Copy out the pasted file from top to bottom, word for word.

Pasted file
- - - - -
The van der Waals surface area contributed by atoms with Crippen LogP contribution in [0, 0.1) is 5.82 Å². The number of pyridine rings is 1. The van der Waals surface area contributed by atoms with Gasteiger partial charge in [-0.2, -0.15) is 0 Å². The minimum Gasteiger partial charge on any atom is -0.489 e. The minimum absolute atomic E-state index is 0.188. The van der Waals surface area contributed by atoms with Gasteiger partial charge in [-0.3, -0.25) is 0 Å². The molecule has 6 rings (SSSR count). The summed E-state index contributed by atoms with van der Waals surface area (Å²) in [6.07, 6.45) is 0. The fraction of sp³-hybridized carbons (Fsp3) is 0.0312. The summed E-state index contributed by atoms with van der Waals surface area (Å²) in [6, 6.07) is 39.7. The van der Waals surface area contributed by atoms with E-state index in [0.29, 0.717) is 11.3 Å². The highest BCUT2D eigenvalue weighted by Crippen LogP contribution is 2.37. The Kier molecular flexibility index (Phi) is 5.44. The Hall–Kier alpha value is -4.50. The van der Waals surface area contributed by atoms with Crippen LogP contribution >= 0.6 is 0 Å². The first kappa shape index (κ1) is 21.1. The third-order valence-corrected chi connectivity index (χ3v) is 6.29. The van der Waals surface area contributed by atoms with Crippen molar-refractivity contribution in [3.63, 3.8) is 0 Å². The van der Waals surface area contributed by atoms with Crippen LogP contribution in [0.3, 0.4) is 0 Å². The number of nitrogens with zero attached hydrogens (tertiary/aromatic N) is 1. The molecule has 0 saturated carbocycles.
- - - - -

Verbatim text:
The van der Waals surface area contributed by atoms with Crippen LogP contribution in [0, 0.1) is 5.82 Å². The number of pyridine rings is 1. The van der Waals surface area contributed by atoms with Gasteiger partial charge in [-0.2, -0.15) is 0 Å². The minimum Gasteiger partial charge on any atom is -0.489 e. The minimum absolute atomic E-state index is 0.188. The van der Waals surface area contributed by atoms with Gasteiger partial charge in [-0.3, -0.25) is 0 Å². The molecule has 6 rings (SSSR count). The summed E-state index contributed by atoms with van der Waals surface area (Å²) in [6.07, 6.45) is 0. The fraction of sp³-hybridized carbons (Fsp3) is 0.0312. The summed E-state index contributed by atoms with van der Waals surface area (Å²) in [6, 6.07) is 39.7. The van der Waals surface area contributed by atoms with E-state index in [0.29, 0.717) is 11.3 Å². The highest BCUT2D eigenvalue weighted by Crippen LogP contribution is 2.37. The Kier molecular flexibility index (Phi) is 5.44. The Hall–Kier alpha value is -4.50. The van der Waals surface area contributed by atoms with Crippen LogP contribution >= 0.6 is 0 Å². The first kappa shape index (κ1) is 21.1. The third-order valence-corrected chi connectivity index (χ3v) is 6.29. The van der Waals surface area contributed by atoms with Crippen molar-refractivity contribution in [3.63, 3.8) is 0 Å². The van der Waals surface area contributed by atoms with Crippen LogP contribution in [0.3, 0.4) is 0 Å². The number of nitrogens with zero attached hydrogens (tertiary/aromatic N) is 1. The molecule has 0 saturated carbocycles.